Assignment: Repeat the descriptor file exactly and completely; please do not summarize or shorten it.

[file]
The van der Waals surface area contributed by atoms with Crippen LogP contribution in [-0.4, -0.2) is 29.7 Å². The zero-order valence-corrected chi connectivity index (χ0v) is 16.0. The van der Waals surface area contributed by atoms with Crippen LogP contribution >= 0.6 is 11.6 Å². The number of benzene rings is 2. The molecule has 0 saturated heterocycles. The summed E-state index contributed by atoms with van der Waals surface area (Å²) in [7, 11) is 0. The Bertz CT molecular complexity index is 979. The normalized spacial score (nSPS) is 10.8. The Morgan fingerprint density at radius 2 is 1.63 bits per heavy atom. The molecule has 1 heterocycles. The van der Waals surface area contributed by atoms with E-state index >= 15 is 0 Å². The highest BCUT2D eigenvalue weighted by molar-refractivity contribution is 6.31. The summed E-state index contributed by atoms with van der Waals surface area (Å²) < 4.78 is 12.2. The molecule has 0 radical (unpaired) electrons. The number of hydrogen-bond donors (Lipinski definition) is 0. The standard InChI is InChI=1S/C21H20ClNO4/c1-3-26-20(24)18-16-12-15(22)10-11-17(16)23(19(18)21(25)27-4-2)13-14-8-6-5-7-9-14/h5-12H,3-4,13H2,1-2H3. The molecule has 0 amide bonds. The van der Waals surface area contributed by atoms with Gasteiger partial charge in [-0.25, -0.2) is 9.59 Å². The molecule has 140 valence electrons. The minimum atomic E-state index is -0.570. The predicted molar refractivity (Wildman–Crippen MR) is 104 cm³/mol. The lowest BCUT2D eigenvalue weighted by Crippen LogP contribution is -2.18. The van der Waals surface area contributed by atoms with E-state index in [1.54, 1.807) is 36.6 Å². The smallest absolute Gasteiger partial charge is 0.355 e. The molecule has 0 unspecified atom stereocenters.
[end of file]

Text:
The van der Waals surface area contributed by atoms with Crippen LogP contribution in [-0.4, -0.2) is 29.7 Å². The zero-order valence-corrected chi connectivity index (χ0v) is 16.0. The van der Waals surface area contributed by atoms with Crippen LogP contribution >= 0.6 is 11.6 Å². The number of benzene rings is 2. The molecule has 0 saturated heterocycles. The summed E-state index contributed by atoms with van der Waals surface area (Å²) in [7, 11) is 0. The Bertz CT molecular complexity index is 979. The normalized spacial score (nSPS) is 10.8. The Morgan fingerprint density at radius 2 is 1.63 bits per heavy atom. The molecule has 1 heterocycles. The van der Waals surface area contributed by atoms with E-state index >= 15 is 0 Å². The highest BCUT2D eigenvalue weighted by molar-refractivity contribution is 6.31. The summed E-state index contributed by atoms with van der Waals surface area (Å²) < 4.78 is 12.2. The molecule has 0 radical (unpaired) electrons. The number of hydrogen-bond donors (Lipinski definition) is 0. The standard InChI is InChI=1S/C21H20ClNO4/c1-3-26-20(24)18-16-12-15(22)10-11-17(16)23(19(18)21(25)27-4-2)13-14-8-6-5-7-9-14/h5-12H,3-4,13H2,1-2H3. The molecule has 0 amide bonds. The van der Waals surface area contributed by atoms with Gasteiger partial charge in [-0.25, -0.2) is 9.59 Å². The molecule has 140 valence electrons. The minimum atomic E-state index is -0.570. The predicted molar refractivity (Wildman–Crippen MR) is 104 cm³/mol. The lowest BCUT2D eigenvalue weighted by Crippen LogP contribution is -2.18. The van der Waals surface area contributed by atoms with E-state index in [1.54, 1.807) is 36.6 Å². The smallest absolute Gasteiger partial charge is 0.355 e. The molecule has 0 unspecified atom stereocenters.